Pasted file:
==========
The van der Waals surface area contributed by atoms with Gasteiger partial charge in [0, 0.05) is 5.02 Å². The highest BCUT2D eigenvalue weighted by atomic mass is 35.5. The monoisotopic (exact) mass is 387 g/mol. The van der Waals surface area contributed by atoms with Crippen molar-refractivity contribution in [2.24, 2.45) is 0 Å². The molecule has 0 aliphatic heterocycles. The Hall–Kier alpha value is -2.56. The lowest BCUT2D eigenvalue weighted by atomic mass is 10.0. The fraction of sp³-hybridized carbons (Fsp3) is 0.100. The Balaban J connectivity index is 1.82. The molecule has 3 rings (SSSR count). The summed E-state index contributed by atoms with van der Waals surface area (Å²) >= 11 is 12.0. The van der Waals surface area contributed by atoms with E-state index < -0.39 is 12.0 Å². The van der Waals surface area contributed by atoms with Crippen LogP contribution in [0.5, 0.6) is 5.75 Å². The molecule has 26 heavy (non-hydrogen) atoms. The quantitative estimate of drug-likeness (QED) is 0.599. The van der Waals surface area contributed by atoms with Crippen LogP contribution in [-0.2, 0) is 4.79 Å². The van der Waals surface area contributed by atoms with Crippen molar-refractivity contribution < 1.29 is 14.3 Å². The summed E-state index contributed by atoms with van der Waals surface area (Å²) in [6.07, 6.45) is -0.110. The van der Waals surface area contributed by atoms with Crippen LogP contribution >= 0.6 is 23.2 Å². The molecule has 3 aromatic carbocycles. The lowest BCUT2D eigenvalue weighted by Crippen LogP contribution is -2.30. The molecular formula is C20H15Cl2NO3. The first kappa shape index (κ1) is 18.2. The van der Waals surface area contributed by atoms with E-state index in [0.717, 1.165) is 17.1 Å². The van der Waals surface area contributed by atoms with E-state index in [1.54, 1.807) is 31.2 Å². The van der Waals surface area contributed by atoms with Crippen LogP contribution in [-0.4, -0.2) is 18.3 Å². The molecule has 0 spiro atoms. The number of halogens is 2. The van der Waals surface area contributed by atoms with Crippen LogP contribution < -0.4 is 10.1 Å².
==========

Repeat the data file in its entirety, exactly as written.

The van der Waals surface area contributed by atoms with Gasteiger partial charge in [0, 0.05) is 5.02 Å². The highest BCUT2D eigenvalue weighted by atomic mass is 35.5. The monoisotopic (exact) mass is 387 g/mol. The van der Waals surface area contributed by atoms with Crippen molar-refractivity contribution in [2.24, 2.45) is 0 Å². The molecule has 0 aliphatic heterocycles. The Hall–Kier alpha value is -2.56. The lowest BCUT2D eigenvalue weighted by atomic mass is 10.0. The fraction of sp³-hybridized carbons (Fsp3) is 0.100. The Balaban J connectivity index is 1.82. The molecule has 3 rings (SSSR count). The summed E-state index contributed by atoms with van der Waals surface area (Å²) >= 11 is 12.0. The van der Waals surface area contributed by atoms with E-state index < -0.39 is 12.0 Å². The van der Waals surface area contributed by atoms with Crippen LogP contribution in [0.5, 0.6) is 5.75 Å². The molecule has 26 heavy (non-hydrogen) atoms. The quantitative estimate of drug-likeness (QED) is 0.599. The van der Waals surface area contributed by atoms with Crippen LogP contribution in [-0.2, 0) is 4.79 Å². The van der Waals surface area contributed by atoms with Crippen molar-refractivity contribution < 1.29 is 14.3 Å². The summed E-state index contributed by atoms with van der Waals surface area (Å²) in [6.07, 6.45) is -0.110. The van der Waals surface area contributed by atoms with Crippen LogP contribution >= 0.6 is 23.2 Å². The molecule has 3 aromatic carbocycles. The lowest BCUT2D eigenvalue weighted by Crippen LogP contribution is -2.30. The molecular formula is C20H15Cl2NO3. The first kappa shape index (κ1) is 18.2. The van der Waals surface area contributed by atoms with E-state index in [0.717, 1.165) is 17.1 Å². The van der Waals surface area contributed by atoms with E-state index in [1.54, 1.807) is 31.2 Å². The van der Waals surface area contributed by atoms with Crippen LogP contribution in [-0.4, -0.2) is 18.3 Å². The molecule has 0 spiro atoms. The number of halogens is 2. The van der Waals surface area contributed by atoms with Crippen LogP contribution < -0.4 is 10.1 Å².